Shrinking food sizes leave shoppers at disadvantage
By Andrea DeMeer, QMI Agency
Last Updated: April 16, 2012 9:08am
From time to time it is necessary for government to take steps to protect consumers from their own gullibility.
Witness provinces moving to enact laws forcing wireless service providers to simplify billing plans and be more upfront about costs.
Verily, one should not have to possess a business degree and above-average psychic intelligence to decipher a data usage contract.
There is another industry that needs to be brought to heel when it comes to pricing and transparency that is more essential to everyday life than smartphones.
We're talking about food.
Rising food prices--driven largely by increased energy and transportation costs --are no longer news.
According to Statistics Canada, the price of a loaf of bread increased almost 10% in the last year. The cost of vegetables and meat jumped 8.3% and 6.5%, respectively. At the same time, grocery store sales were flat.
In an attempt to bolster the bottom line, many food packagers have significantly reduced product size without adjusting price.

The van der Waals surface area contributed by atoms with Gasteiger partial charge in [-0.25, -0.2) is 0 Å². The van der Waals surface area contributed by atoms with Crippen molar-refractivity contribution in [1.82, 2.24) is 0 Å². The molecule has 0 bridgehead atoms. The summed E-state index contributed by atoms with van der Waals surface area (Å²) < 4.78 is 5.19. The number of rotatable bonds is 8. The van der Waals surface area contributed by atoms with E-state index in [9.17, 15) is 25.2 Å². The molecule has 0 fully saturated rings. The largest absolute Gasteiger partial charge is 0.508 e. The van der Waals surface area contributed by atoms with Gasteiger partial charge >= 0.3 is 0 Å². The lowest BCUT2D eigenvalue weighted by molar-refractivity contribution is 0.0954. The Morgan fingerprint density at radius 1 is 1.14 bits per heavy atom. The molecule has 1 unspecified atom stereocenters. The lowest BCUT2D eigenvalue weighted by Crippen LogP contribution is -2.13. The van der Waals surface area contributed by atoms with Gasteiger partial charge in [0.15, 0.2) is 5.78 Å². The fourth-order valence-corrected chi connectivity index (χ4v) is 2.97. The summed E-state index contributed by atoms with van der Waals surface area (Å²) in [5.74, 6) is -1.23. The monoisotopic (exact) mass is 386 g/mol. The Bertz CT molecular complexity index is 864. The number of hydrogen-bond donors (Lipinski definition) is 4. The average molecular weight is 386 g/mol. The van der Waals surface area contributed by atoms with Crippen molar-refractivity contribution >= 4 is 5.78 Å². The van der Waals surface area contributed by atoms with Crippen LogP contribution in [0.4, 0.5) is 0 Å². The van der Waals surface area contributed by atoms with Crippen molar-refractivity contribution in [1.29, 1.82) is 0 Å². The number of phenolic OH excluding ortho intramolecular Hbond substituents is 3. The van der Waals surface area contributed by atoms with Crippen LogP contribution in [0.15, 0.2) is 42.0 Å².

The cheese bar shriveled from 900 grams to 600. Last month there were 16 sausages in the package, today there are 12. There aren't as many chicken wings in the box, and if you look closely it appears someone sat on the can of coffee.
Naturally, both food processors and grocery retailers hope no one is paying that much attention. Food advertisements have become increasingly misleading. A budget-conscious soccer mom drives halfway across the city because butter is on sale for $1.99, only to discover butter is now being marketed by the half-pound.
Packaging is a significant contributor to food price. If these less-is-more strategies allow companies to maintain their gross sales, input costs necessarily increase. The result? Food gets even more expensive.
Canadians deserve a you-get-what-you-think-you-pay-for law when it comes to food.
Manufacturers should be required to clearly state "new size" on packaging when portion size is reduced and weight and volume require legislated prominence in food ads.
Size is not everything. But when it comes to food, size and price are the only things.
Consumers deserve as much help as possible to make the best choices.http://www.lfpress.com/comment/editoria ... 37031.html